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This article in CS

  1. Vol. 32 No. 2, p. 332-335
     
    Received: Mar 13, 1991
    Published: Mar, 1992


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doi:10.2135/cropsci1992.0011183X003200020010x

Selection Criteria for Grain Yield and Moisture in Maize Yield Trials

  1. J. T. Eta-Ndu and
  2. S. J. Openshaw 
  1. NCRE/IRA Bambui Station, Box 80, Bamenda, Republic of Cameroon, West Africa

Abstract

Abstract

Grain yield and moisture in maize (Zea mays L.) are positively correlated, and must be considered simultaneously. Typically, breeders desire to identify better-yielding hybrids within each of several maturity groups. Data from 28 multiple-location yields trials were used to (i) compare five indices for ability to identify hybrids that are high yielding for their maturity; (ii) investigate the validity of assumptions used in developing estimated indexes; and (iii) investigate possible relationships between effectiveness of indexes and violations of assumptions. Selection criteria evaluated included: BSE, a base index; S-H, a Smith-Hazel index; Y/M, the ratio of yield and moisture; REG, yield adjusted for the regression of yield onto moisture; and DSG, a desired gains index designed to hold moisture constant. Departures from normality for distribution of grain yield means and for moisture were detected in 18 and 32% of the experiments, respectively. The regression of yield onto moisture varied considerably across experiments, with a mean coefficient of 12.5 kg ha−1 yield per g kg−1 moisture. Selection differentials of REG, BSE, and DSG for yield were 92, 91, and 89% respectively of that resulting from direct selection for yield, but changes for moisture were considerably less than those for selection based on yield. The Y/M selection differential for yield was only 64% of that of yield, and had a large decrease in grain moisture. No association between the success of an index and nonnormality was observed. Both BSE or REG are recommended for identification of hybrids that are high yielding for their maturity. However, these or other indices employed should be carefully evaluated in the context of the breeder's circumstances and objectives.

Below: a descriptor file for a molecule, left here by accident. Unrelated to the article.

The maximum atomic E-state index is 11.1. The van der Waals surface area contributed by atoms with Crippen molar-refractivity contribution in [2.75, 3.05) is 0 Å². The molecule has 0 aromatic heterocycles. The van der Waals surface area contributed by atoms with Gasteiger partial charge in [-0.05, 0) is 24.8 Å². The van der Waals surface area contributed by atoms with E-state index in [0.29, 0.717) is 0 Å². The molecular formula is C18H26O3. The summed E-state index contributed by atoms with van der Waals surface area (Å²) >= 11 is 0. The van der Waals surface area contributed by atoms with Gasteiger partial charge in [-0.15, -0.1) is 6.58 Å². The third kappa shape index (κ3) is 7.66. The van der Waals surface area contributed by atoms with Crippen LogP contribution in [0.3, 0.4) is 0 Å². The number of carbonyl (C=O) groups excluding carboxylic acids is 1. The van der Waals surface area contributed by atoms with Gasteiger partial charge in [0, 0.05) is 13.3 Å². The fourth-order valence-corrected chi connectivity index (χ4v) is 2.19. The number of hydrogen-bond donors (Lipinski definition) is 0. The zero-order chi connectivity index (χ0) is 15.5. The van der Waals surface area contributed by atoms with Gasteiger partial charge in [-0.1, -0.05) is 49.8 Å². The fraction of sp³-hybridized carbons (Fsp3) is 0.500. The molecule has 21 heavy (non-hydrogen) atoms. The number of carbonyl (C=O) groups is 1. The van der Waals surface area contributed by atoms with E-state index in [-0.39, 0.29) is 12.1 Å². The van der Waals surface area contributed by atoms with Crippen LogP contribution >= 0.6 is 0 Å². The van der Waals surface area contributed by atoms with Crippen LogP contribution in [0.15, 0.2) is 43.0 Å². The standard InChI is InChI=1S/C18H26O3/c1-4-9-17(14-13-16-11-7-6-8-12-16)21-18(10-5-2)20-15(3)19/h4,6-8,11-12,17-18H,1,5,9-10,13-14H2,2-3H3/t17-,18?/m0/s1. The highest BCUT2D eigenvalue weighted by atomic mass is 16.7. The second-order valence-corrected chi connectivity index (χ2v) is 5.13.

Contribution from Minnesota Agric. Exp. Stn. Scientific Journal Series no. 18 836.

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